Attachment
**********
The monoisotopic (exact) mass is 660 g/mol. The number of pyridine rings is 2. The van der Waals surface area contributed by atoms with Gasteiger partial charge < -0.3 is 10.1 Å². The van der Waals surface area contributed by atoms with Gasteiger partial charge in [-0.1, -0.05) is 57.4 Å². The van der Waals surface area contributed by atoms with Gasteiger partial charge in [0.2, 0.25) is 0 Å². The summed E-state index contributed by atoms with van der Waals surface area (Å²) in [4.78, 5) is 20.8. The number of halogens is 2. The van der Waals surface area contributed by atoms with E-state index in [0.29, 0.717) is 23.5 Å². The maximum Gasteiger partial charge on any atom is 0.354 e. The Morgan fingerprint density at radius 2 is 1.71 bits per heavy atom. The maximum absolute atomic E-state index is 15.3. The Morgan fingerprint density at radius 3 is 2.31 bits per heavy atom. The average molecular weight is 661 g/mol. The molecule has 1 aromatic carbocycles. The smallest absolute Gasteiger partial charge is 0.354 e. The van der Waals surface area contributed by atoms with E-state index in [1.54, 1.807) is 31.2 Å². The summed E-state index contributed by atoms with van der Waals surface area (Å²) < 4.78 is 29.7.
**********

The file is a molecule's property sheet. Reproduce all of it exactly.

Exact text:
The monoisotopic (exact) mass is 660 g/mol. The number of pyridine rings is 2. The van der Waals surface area contributed by atoms with Gasteiger partial charge < -0.3 is 10.1 Å². The van der Waals surface area contributed by atoms with Gasteiger partial charge in [-0.1, -0.05) is 57.4 Å². The van der Waals surface area contributed by atoms with Gasteiger partial charge in [0.2, 0.25) is 0 Å². The summed E-state index contributed by atoms with van der Waals surface area (Å²) in [4.78, 5) is 20.8. The number of halogens is 2. The van der Waals surface area contributed by atoms with E-state index in [0.29, 0.717) is 23.5 Å². The maximum Gasteiger partial charge on any atom is 0.354 e. The Morgan fingerprint density at radius 2 is 1.71 bits per heavy atom. The maximum absolute atomic E-state index is 15.3. The Morgan fingerprint density at radius 3 is 2.31 bits per heavy atom. The average molecular weight is 661 g/mol. The molecule has 1 aromatic carbocycles. The smallest absolute Gasteiger partial charge is 0.354 e. The van der Waals surface area contributed by atoms with E-state index in [1.54, 1.807) is 31.2 Å². The summed E-state index contributed by atoms with van der Waals surface area (Å²) < 4.78 is 29.7.